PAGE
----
Colorado Woman Bit By Coyote Pup After Trying To Pet, Play With It

A Colorado woman was bitten by a coyote pup on Tuesday after she and a number of other people were trying to pet and play with it.

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Ellen Fike

July 22, 20213 min read

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A Colorado woman was bitten by a coyote pup on Tuesday after she and a number of other people were trying to pet and play with it.

While the woman only received minor injuries from the bite, she is now going through rabies treatment, according to Colorado Parks and Wildlife officials. The incident took place in Yuma, near the Kansas and Nebraska borders.

Wildlife officers became aware of the incident after receiving a call from the doctor’s office where the woman was examined after the incident.

Upon investigation, officers determined the young coyote had been fed by people in the area, causing it to become used to humans.

When wildlife officers went to seize the coyote, which had been taken into the shop of another individual, the coyote was wearing a dog collar with a leash.

“This case should serve as a reminder to leave baby wildlife alone and to not feed wildlife,” said Wildlife Officer Josh Melby. “The lady who got bit is going through rabies shots now, which is unpleasant and expensive.”

The coyote pup was killed so a brain sample could be submitted to the Northeast Colorado Health Department for rabies testing, but the results are still pending.

Rabies is a fatal disease of the nervous system. The only way to test for it is through laboratory examination of brain tissue from an animal..

There is no effective treatment for rabies; however, a series of vaccinations and treatments immediately following exposure may prevent an infection in humans.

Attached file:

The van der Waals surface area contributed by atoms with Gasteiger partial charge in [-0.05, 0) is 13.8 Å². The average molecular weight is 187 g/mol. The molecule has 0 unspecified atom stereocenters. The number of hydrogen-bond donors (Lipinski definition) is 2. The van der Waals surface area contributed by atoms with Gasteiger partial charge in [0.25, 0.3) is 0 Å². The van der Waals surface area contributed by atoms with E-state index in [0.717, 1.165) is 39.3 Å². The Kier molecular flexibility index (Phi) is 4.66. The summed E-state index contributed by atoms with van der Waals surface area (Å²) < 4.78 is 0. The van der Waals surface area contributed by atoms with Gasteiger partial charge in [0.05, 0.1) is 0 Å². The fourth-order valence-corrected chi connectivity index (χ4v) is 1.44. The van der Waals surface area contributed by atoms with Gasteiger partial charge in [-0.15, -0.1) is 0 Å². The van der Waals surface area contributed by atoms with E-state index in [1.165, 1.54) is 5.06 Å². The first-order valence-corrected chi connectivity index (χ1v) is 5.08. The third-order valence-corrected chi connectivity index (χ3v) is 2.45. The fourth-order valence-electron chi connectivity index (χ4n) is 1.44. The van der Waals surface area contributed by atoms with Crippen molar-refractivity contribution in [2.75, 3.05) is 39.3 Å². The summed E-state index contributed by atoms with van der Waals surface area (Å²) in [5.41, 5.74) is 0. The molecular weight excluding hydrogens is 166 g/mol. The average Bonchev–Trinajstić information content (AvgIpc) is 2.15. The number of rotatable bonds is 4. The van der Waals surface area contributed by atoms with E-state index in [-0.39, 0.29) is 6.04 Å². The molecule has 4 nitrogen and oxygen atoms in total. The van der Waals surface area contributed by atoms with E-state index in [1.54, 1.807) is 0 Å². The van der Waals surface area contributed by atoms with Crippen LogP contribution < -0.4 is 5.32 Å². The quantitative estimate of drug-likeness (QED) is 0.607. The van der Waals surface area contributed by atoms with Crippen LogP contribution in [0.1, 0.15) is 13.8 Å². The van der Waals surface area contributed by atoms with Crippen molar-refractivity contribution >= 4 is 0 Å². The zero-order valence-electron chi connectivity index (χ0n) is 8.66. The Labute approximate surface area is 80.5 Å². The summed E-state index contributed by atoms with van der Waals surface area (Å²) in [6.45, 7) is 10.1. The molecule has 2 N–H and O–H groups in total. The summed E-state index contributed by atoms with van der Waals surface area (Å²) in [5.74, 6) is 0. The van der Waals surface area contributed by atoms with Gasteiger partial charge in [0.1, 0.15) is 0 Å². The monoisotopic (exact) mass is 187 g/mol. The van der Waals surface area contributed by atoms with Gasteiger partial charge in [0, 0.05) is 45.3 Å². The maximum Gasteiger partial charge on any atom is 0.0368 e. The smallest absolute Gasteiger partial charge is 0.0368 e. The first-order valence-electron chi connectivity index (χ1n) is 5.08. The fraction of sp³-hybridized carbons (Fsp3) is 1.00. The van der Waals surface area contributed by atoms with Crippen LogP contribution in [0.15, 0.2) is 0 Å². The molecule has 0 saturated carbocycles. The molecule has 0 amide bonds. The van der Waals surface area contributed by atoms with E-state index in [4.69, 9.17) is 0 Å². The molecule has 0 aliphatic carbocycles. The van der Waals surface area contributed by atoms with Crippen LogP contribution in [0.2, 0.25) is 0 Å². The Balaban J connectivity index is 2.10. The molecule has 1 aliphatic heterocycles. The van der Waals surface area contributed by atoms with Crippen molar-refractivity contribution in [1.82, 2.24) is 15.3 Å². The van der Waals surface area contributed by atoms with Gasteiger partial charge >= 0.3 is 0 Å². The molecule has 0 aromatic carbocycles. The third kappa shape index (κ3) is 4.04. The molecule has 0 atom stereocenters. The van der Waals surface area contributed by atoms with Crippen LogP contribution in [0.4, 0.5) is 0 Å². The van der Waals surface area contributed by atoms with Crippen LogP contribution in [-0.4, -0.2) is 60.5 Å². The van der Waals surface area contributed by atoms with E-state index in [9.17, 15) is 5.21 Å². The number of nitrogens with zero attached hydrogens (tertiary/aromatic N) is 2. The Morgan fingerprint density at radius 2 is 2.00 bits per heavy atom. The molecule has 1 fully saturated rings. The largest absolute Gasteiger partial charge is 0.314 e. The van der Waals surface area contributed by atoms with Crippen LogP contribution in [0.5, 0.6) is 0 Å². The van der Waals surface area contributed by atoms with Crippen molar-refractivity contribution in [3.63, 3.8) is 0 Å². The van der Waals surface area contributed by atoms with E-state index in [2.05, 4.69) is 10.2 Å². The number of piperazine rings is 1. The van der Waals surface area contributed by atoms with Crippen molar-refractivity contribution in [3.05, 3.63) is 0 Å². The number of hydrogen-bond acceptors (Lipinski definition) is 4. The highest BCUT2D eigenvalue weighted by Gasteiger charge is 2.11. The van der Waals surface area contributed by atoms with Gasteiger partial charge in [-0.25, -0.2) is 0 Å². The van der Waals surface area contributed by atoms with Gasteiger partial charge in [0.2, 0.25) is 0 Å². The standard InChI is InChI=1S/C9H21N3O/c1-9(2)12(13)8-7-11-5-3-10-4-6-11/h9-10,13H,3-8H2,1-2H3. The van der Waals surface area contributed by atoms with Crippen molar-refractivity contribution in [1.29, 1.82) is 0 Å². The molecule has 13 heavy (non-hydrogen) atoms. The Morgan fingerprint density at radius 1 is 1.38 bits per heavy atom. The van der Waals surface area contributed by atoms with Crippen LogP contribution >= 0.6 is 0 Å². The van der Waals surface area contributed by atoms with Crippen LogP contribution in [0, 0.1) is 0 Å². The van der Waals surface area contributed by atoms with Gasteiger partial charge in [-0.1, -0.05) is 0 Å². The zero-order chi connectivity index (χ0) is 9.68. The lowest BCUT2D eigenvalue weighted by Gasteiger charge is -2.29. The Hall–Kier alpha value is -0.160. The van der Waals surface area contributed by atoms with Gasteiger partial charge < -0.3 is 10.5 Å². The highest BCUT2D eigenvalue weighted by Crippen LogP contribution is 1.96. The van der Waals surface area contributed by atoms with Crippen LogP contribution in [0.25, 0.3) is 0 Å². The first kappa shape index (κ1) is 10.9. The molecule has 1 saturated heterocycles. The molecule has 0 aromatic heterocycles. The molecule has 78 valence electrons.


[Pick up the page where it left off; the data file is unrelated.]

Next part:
The feeding of big game animals in Colorado, including coyotes and foxes, is illegal.

Fines start at $100 plus surcharges, but the real consequences often come to members in the community, who may or may not even have taken part in the illegal feeding, CPW officials said.

When wildlife are fed by humans, the animals become habituated and expect to receive a food reward from people. That can lead to aggressive behavior by the animals and even attacks.

Wildlife officers across the state see the problem frequently with deer, elk, bears, coyotes, foxes and more, the CPW said. 

CPW reminds citizens that all wildlife is just that, wild, and animals can act unpredictably.

Wildlife experts urged the public to always leave young wildlife alone and to never attempt to feed wild animals, whether directly by putting out food for them or indirectly by having food sources around your home that they can access.

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Ellen Fike

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